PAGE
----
Believe It: How Cub Sport and Believe Landed an ARIA No. 1
The holy experience that is a No. 1 eludes most bands. Few homegrown acts taste the glory of a chart leader, fewer still get there with an independent music company.
Cub Sport got its hallelujah moment when Jesus At The Gay Bar led the ARIA Albums Chart last month, beating titles by U.S. rapper and songwriter NF, American country stars Morgan Wallen and Luke Combs, and, well, Taylor Swift, thanks to a combination of targeted marketing, exclusives, must-have experiences, old alliances and killer tunes.
Released through the Australian affiliate of Believe, the Paris-based global digital distributor and label services provider, Jesus roared to No. 1 on the national chart last month, earning the Brisbane electro-pop outfit their first crown.
Not bad for a band five albums deep.
“So proud of the four of us for the years of hard work and for building to this moment as a self-managed and independent band,” Tim Nelson and Co. enthused in a statement,
The chart victory was nothing short of “an incredible triumph, particularly as an independent band,” declared ARIA CEO Annabelle Herd.
Jesus went one better than the No. 2 best for Cub Sport’s 2020 release Like Nirvana, also released through Believe.
For that triumph, the four-piece tapped into its “amazing dedicated fanbase,” which Believe engaged on various fronts, notes Mick Tarbuk, country manager, Australia & New Zealand for Believe, which has represented the group since 2018.
“We’ve had some great results with strong pre-order campaigns in the past,” he explains. “We tried to replicate that again for this campaign offering several exclusive bundles.”
Cub Sport is a big cat in the queer music scene, including the United States, where the group nabbed a top 5 slot on Billboard’s Next Big Thing chart in 2018.
Jesus At The Gay Bar, however, leans confidently into the electronic, dance and pop spaces. More ears, more opportunities, and hitting it without leaving their fans behind.
One key marketing driver behind the LP launch was the “Club Nights with Cub Sport,” held at a secret warehouse in Melbourne. There, superfans were treated with the first play of the new album in the round alongside interactive installations.
Previous strong support from all DSPs carried through with the new LP, as Believe’s editorial, marketing and partnerships team locked in early for campaigns around singles, album release and Pride Month.
Among the wins, a New York City billboard and 14 playlist covers across the project, while, closer to home, Triple J lined-up the LP as its “Feature Album.” Its four singles were added to full rotation with the youth-focused network.
At physical retail, Believe partnered up with indie record stores in each state on the week of release, with Cub Sport attending fans signings.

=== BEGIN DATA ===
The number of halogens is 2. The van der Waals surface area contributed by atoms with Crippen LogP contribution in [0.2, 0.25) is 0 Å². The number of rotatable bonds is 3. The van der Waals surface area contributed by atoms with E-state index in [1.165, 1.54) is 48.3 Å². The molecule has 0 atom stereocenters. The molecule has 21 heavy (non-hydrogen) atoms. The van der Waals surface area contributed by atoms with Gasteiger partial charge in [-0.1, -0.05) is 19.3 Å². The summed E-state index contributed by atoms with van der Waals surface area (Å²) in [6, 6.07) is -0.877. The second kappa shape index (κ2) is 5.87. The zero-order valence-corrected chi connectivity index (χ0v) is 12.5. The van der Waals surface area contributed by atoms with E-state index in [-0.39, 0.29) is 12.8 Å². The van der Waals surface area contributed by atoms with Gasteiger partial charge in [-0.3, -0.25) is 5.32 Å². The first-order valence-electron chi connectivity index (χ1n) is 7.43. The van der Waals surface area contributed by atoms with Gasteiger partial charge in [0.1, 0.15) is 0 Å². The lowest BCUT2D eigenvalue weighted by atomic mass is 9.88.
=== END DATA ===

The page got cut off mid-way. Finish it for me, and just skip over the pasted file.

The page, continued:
Led by Tarbuk, Believe’s partnership with Cub Sport began with the distribution of the band’s self-titled third album, peaking at No. 12 on the ARIA Chart in 2019.
Next up, Like Nirvana, for which Believe partnered in a greater capacity via its Artist Services division, a relationship that included full artist/label services, from project management to digital marketing management, PR and radio (via third party teams). In the same year, Believe cracked the Tinnie for independent distributor of the year.
The indie has also handled physical distribution for the past two Cub Sport albums, on a global basis.
Since opening for business in these parts, Believe has worked on releases for the likes of Tash Sultana, Our Golden Friend, Nicole Millar, The Delta Riggs, Big Wett, Kira Piru and Megan Washington, the former ARIA female artist of the year who came on board in late 2022.
Washington, like others on its roster, “just wants to get out there and release new music at her pace without interference,” says Tarbuk, “or when to do it and why to do it and be creatively independent.”
Currently, Believe Australia boasts five staff, with two in Sydney and three in Melbourne, across the artist services and distribution activities.
Tarbuk is based in Melbourne managing both.
TuneCore, the global DIY platform for independent musicians, has operated under the Believe umbrella since its acquisition in 2015. In the same year, Tarbuk took the reins at Believe’s Australian presence, joining from Shock.
When the global company’s country heads and leaders meet later this month for a summit in Bali, Tarbuk should have some stories to tell.
For the local team, he tells The Music Network, it’s “more plugging into the philosophy of what Believe stands for, those are the missions that we want to embrace with independent artists and offering a level of expertise that independent artists should get.”
The mission is “all the same. Just when I plug in to other territories, even big south-east Asia territories, it’s how to instill those philosophies and what are we doing to drive them, and making sure we’re aligned with everyone else. The key factor for us is we’re local focused at the same time.”
With Cub Sport’s Jesus, Believe has gone two straight.
In 2022, Northlane snagged the No. 1 with Obsidian, and earned an ARIA Award nomination. Believe managed and executed that campaign globally via its Artist Services division, and landed two Tinnies nods.
The Cub Sport story doesn’t end with Australia.
The group is currently in the U.K., on a tour that includes sold-out Glasgow and London shows. In June and July they head off on a 21-date tour of the U.S., where the band has landed college radio adds and press, before returning for Splendour In The Grass and their Australian jaunt in September.
“It’s right up there,” reflects Tarbuk on the latest No. 1. “I’m extremely proud that our partners can entrust us with their masterpieces.”